Summer 2016 will go down in history as the year that brought 25.5 million users worldwide together in a phygital (physical + digital) quest for Pokémon. On pavements and in back gardens, in libraries, shopping centres and town squares; the launch of Pokémon Go marked a true watershed moment – not just for gaming, but for the way in which people can be compelled to engage in their physical surroundings through an app on their phone.
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Now that the headline-driven, crowd-gathering fervour of Pokémon Go mania has subsided, heritage professionals everywhere are stepping back and asking themselves, “Wow. What happened there, and how can we apply that enthusiasm to our heritage site?”
Pokémon and Heritage: what’s the common denominator?
Let’s start by deconstructing the game’s popularity. Interestingly, Pokémon Go’s grand-scale appeal wasn’t rooted in the technology – as we mentioned, AR capabilities have been around for a while. Rather, it tapped into the nostalgic psyche of millennials who had swapped Pokémon cards in the school playground back in the 1990s, cleverly combined with the childlike thrill of a good old-fashioned treasure hunt.
Once you understand the nostalgia factor, the unexpected similarities between Pokémon Go and heritage become clear: both tap into a social and cultural capital. Historical characters, places, and spaces have a kind of magic hold over us: ingrained in our subconscious from folklore, schooldays, legend, fiction and film. Far from being a giant technological leap, AR presents a logical next step for drawing in younger audiences who can be harder to reach through traditional advertising.
If your organisation trades in historical and cultural capital, your aims are simple: to engage and inspire. For your visitors, nothing could be more engaging – or more inspiring – than standing at a historical site and looking up to see (visual AR) and hear (aural AR) history play out in front of their eyes, triggered intuitively through an AR app on their phone.
AR provides a breathtaking opportunity to transform visitors’ experiences from a one-way dialogue to an active, participatory conversation; creating audiences who will share their adventures and come back again and again.
For tech-hungry millennials and their digital-native offspring, history isn’t something to learn – it’s something to dive head-first into. Now, thanks to augmented reality (and crucially, thanks to Pokémon Go), they can: no longer is there an aura of mystery surrounding AR – it’s out there and ready for the taking.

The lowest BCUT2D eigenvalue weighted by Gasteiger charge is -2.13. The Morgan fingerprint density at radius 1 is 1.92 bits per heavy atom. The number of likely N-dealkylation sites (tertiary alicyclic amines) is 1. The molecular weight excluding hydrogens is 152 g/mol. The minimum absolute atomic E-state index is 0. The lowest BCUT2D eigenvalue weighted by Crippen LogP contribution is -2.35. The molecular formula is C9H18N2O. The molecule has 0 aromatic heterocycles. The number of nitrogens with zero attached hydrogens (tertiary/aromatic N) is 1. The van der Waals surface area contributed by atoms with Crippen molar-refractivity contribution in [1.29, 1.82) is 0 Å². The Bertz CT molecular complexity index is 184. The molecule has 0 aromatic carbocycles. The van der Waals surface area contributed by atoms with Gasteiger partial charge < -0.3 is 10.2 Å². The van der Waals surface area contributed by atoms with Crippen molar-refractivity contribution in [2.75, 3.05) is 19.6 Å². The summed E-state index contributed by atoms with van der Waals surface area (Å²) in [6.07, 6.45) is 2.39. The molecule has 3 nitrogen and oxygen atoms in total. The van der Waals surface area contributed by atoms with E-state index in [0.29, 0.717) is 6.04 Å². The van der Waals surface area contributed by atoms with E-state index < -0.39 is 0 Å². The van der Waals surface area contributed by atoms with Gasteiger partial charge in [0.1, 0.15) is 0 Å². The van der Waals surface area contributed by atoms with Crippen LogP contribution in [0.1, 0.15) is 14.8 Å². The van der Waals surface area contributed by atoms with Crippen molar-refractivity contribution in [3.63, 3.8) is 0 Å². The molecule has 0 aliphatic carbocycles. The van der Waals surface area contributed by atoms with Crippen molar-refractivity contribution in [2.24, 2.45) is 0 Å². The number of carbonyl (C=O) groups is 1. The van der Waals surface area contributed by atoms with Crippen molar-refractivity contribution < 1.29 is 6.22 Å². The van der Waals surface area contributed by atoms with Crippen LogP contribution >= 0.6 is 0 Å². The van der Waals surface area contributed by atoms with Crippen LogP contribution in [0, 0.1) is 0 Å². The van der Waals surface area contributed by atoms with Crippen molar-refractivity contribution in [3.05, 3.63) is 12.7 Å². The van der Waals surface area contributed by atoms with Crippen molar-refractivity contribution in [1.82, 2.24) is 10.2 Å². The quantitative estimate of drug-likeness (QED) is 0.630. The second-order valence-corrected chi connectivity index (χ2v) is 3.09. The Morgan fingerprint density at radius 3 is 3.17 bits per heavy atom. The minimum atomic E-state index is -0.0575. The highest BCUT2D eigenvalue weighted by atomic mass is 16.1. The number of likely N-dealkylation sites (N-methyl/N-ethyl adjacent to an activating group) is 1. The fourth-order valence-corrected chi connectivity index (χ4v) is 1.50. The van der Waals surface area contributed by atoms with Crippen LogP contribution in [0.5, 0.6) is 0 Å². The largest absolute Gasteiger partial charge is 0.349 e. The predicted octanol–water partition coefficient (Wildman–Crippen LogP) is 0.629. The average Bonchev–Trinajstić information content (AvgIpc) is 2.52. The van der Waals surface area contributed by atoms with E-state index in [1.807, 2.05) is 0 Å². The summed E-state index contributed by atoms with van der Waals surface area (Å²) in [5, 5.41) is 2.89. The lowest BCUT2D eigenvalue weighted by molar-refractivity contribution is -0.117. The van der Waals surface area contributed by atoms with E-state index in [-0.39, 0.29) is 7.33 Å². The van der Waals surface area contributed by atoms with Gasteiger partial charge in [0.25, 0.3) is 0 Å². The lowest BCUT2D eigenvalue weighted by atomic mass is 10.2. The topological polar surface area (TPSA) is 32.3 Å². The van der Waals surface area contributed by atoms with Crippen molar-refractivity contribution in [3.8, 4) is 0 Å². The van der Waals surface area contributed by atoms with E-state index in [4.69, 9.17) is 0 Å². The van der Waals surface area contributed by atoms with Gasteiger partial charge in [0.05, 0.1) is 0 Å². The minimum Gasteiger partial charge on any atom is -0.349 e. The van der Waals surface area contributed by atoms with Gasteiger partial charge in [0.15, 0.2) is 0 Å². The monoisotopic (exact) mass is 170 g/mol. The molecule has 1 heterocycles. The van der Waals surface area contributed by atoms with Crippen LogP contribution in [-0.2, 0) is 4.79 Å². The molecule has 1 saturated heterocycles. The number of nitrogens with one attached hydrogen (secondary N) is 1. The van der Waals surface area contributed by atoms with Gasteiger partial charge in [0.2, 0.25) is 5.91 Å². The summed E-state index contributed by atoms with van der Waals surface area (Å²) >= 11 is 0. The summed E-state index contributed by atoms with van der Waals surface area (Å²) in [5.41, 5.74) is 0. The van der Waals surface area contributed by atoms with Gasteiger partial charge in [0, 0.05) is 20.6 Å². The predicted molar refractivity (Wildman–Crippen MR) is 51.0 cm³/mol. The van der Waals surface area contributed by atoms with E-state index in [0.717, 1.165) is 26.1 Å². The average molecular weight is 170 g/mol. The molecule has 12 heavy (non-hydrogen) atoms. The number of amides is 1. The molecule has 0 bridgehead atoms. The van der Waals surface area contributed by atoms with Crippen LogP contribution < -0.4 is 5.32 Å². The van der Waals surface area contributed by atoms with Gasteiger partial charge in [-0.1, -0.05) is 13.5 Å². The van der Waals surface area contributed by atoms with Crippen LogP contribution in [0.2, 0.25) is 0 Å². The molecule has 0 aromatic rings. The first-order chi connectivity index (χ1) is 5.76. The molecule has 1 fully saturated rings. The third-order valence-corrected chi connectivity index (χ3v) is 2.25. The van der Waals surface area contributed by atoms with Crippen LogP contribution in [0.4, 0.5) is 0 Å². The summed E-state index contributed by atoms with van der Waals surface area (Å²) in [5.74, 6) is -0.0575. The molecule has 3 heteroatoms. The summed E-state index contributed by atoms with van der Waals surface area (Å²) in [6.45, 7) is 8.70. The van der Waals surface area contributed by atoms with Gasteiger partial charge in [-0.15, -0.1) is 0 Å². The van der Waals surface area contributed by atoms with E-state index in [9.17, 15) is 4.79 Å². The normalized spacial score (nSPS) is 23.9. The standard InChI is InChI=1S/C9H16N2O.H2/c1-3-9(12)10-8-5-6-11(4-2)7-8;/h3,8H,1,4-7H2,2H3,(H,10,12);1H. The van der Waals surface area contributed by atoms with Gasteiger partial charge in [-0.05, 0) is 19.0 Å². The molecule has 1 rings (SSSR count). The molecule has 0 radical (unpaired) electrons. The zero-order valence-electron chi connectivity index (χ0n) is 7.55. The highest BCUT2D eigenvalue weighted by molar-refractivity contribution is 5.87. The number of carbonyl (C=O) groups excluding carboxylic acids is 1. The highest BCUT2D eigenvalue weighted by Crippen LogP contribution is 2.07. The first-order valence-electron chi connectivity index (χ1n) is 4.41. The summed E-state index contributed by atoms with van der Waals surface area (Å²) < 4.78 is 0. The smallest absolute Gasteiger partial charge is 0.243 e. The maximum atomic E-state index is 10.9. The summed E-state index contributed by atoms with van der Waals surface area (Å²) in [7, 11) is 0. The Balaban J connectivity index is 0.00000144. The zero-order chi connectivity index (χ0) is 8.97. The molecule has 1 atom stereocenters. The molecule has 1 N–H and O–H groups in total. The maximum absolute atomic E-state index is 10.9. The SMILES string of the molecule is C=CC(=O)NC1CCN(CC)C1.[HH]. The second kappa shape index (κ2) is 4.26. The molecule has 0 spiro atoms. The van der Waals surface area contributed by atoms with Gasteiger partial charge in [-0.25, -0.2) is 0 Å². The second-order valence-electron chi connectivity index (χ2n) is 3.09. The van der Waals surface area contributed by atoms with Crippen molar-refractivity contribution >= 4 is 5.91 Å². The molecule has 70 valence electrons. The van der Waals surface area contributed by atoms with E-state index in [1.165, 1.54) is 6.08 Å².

How is AR currently used by heritage organisations?
To engage and inspire, yes. But what does AR for heritage organisations look like in practice? These case studies showcase the breadth of applications already drawing audiences using the technology:
- Combining interactive treasure hunts within a location-based game to engage families with teenagers and children
- Telling untold stories and reimagining lost histories, even in the absence of a physical attraction
- Celebrating a specific event in time through song, story, and poetry using GPS sound walk technology
- Thrilling the 18-30 demographic through an immersive outdoor GPS trail and sophisticated soundscape
- Repurposing archive footage using visually augmented reality to fully immerse visitors in the real-life stories of recovering WW2 soldiers
- Crafting a 15th century contemporary tour guide to give visitors an authentic tour of unexplored Renaissance streets
The future for the past
The possibilities for the use of AR in heritage are as rich as our histories. Organisations can breathe life into treasured stories and locations: not just in people’s minds and imaginations, but through sound, sight, and touch. Incorporating an app into your visitor offering will:
- Demystify the past by making history three-dimensional and immediate
- Provide a shareable experience: capture the Pokémon spirit
- Diversify audiences, seducing even those who ‘don’t do history’
- Offer a multi-layered experience for all the family with age-appropriate activities
With the courage to be bold, and the knowledge of when to keep things simple, it’s an incredibly exciting time for the heritage industry. Maybe it’s something you’ve been thinking about for a while, watching and waiting for that watershed moment; or perhaps the proliferation of Pokémon Go has opened your eyes to the opportunities that AR technology presents. Either way, the time has come to ask yourself: What could you do with AR?
01/11/16 UPDATE: Following the release of this blog, the Calvium team have since published a paper discussing Pokemon Go & what it’s success means for those who seek to connect people with place via apps. You can download it for free below…
Get your free paper on Pokemon Go and Placemaking
Calvium are a mobile app development agency based in Bristol, UK. We provide award-winning app development for those looking to engage people with place. By combining the digital and physical worlds, we work with our clients to tell stories and create enchanting experiences.
Featured image via Unsplash